To say any more about the plot will give too much away. Hoffman’s story has several themes running through it, the most important of which is to be yourself, no matter what. Each of the Owens siblings learns that lesson the hard way, as they are tormented in school for being different, and even told to hide their abilities by their mother. It’s only when they meet Isabelle, who gives them the courage to “be themselves,” that they break free from the restraints that society wants to bind them with. Vincent faces the biggest challenge after he falls in love with a man (and finally realizes why his relationships with women were so empty). But being gay in the 60s and 70s was probably even harder than it is today and Vincent’s journey is fraught with challenges.
As in most of Hoffman’s books, love is a huge theme. That’s not to say that this story is a romance, per se, although each character finds love and relationships in one way or another. Unfortunately, there aren’t really any happy endings here, but Hoffman has a way of turning the worst tragedies into things of beauty. I found Jet’s story to be the most heartbreaking, but in the end, her heartbreak allowed a new relationship to grow, one that was completely unexpected. It’s these twists of fortune that leave me crying happy tears, and as I mentioned before, Alice Hoffman fans will probably be nodding their heads in understanding.
But of all the characters, the one I loved the most was Vincent. I want to tell you what happens to him, but I won’t. I will say that everything falls apart when the Vietnam War draft goes into effect, and even though the war itself isn’t a big part of the story, its effects on the characters are.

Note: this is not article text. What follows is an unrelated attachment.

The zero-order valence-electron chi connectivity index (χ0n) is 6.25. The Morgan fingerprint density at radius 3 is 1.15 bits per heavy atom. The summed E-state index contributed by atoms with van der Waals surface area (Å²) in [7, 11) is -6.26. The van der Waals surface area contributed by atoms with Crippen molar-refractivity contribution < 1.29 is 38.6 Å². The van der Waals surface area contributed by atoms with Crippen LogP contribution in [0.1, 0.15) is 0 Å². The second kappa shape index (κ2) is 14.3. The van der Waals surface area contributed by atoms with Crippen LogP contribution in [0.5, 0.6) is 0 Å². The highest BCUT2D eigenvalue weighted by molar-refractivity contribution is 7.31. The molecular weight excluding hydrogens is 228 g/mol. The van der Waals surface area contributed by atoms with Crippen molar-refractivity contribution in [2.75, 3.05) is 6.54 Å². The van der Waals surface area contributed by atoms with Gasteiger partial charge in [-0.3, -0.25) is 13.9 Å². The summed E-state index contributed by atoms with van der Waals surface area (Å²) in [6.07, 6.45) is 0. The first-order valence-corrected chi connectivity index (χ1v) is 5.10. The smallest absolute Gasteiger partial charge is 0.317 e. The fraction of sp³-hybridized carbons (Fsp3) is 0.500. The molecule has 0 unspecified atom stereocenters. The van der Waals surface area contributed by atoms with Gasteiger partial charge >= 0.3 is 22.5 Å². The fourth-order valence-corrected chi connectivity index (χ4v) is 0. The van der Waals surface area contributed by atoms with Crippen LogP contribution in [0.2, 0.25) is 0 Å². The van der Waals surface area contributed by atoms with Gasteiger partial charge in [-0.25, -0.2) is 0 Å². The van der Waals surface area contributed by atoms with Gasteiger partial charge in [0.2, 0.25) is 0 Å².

I also loved April Owens, the cousin who pops in and out of their lives over the years. April doesn’t care what anyone thinks about her, and I loved her for that. She later gives birth to a daughter (whose father remains a mystery until the end), who eventually becomes the mother of the sisters Sally and Gillian from Practical Magic. (Yes, this is a story of a very tangled family tree!) I nearly swooned when all the loose ends came together, because half of the fun of reading The Rules of Magic is trying to figure out how Hoffman is going to connect the two books.
And I can’t end this review without mentioning the animals in the story. Like most witches, each Owens has their own familiar. Franny has a crow named Lewis, Vincent has a dog named Harry, and even Jet has a familiar, a cat named Wren. The animals are important characters, and it wouldn’t have been the same story without them.
And all the magical moments! This story is filled with little details about how the children learn from their elders and the traditions of witchcraft continue to be passed down through the generations. Even Isabelle’s “courage tea” becomes something magical, and in the end, despite all the dire warnings about falling in love, everyone agrees that “the only remedy for love is to love more.” When I finished this book, I immediately went to my bookshelves to find my copy of Practical Magic. You can bet I’ll be doing a reread very soon.
Big thanks to the publisher for supplying a review copy.